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Thursday, 31 March 2011

Why I'm smug about language mixing

I'm feeling quite smug, actually. (Or I was, until we had serial breakdowns tonight: the internet radios or rather their server, the washing machine, near-miss fire in the laundry due to an electrical fault, and we're planning to replace the useless dishwasher which half the things come out of dirtier than they go in anyway. But I digress). I was feeling quite smug about the children's prowess in German and how it has improved recently. I used to tell people that German was their weakest language, but I'm not sure that's true any more. 

So where have we come from in this respect? Well, we started off doing OPOL, and we still do OPOL. Only because Thomas works full-time but I have worked part-time or not at all since the children were born, they have had more exposure to English than to German. Now this in itself would normally give their English a head-start, but in our case it was compounded by the fact that Thomas speaks fluent English, and that he and I at that time were using a lot of English between ourselves (see my previous post Chronologies and linguistic EQs on our language journey). So because children learn what they need to learn, and also largely do what their parents model to them, their natural response to knowing less German (because they heard it less often) was to use English with both me and Thomas.

At this point, I have to say how much I admire Thomas (of course I do, love him to bits generally). But in particular here because he didn't bat an eye-lid when his kiddies consistently spoke to him in English although he addressed them in German. One of the most common distressing situations in multilingual families is where the children will not use the language of one parent. You read the most angry and frustrated cries for help from parents desperate for children to speak the language which is important to them. So I was fully expecting Thomas to reach that stage as our children continued to talk to him in English. But he never did. Sure, he wasn't happy about the situation, and especially his mother worried about whether she would be able to communicate with her grandchildren if they didn't speak enough German. But to Thomas' enormous credit, he just kept on speaking to them in German, no matter how they responded. And I think it was the very best thing he could have done, because children pick up very quickly on what the parents are worried about and it rarely has a positive effect.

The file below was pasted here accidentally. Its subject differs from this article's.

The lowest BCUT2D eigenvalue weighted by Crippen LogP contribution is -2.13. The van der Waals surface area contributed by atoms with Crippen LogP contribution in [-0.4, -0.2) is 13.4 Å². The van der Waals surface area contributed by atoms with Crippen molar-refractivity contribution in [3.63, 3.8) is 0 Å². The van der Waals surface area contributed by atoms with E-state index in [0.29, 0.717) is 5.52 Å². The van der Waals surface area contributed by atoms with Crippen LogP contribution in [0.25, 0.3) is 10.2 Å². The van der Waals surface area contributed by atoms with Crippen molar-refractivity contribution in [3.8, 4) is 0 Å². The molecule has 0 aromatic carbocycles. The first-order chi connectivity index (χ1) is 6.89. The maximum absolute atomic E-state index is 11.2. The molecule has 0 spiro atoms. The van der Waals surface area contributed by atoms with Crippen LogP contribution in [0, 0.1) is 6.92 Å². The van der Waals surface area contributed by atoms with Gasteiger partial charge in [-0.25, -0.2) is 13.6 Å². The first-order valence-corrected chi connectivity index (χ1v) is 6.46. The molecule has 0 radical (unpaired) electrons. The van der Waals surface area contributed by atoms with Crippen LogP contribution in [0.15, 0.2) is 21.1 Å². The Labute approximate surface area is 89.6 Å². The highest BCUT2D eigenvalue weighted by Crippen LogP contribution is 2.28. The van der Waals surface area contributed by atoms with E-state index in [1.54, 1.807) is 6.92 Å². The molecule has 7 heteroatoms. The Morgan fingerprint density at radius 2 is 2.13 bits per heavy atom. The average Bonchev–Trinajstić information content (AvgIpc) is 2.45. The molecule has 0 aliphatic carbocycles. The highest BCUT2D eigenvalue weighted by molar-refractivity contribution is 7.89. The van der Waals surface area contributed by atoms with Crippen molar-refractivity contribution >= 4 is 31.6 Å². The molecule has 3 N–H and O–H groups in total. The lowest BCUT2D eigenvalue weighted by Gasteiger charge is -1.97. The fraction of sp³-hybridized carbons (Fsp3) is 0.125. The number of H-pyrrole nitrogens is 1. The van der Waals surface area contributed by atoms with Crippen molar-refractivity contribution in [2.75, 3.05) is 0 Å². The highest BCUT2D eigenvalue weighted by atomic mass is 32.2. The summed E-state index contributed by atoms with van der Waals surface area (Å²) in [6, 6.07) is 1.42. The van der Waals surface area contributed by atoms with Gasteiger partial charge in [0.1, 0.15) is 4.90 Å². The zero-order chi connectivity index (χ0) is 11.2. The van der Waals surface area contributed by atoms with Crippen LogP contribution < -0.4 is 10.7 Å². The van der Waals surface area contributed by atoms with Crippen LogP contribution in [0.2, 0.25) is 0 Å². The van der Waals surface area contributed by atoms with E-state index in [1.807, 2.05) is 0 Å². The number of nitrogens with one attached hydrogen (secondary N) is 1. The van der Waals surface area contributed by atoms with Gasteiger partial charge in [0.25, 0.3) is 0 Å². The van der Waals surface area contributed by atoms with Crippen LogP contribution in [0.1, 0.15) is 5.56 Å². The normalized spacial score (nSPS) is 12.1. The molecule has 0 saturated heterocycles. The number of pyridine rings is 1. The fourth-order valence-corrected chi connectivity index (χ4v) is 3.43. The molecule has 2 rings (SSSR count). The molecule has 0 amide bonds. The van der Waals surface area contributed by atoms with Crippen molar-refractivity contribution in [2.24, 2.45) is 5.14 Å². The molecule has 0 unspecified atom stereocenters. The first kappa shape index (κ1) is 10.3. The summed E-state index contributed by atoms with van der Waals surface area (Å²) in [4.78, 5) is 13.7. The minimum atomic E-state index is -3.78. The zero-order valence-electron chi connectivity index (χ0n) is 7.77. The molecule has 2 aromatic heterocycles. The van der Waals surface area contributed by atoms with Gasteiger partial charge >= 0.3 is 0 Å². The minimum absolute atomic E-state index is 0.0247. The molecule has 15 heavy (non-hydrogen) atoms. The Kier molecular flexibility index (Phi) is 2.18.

It wasn't until there was something more at stake though that we decided to try to change the language balance. Last year we had to begin to think about schooling for Leonard, which meant thinking about language distribution. It's a fairly safe statement to say that the language you do your schooling in will become your dominant language. It's both the one you get the most systematic literacy training in, and it becomes the language of your peers which usually winds up having more influence than your parents' language(s). So in our case deciding on the school also means determining what will in all probability become the children's strongest language.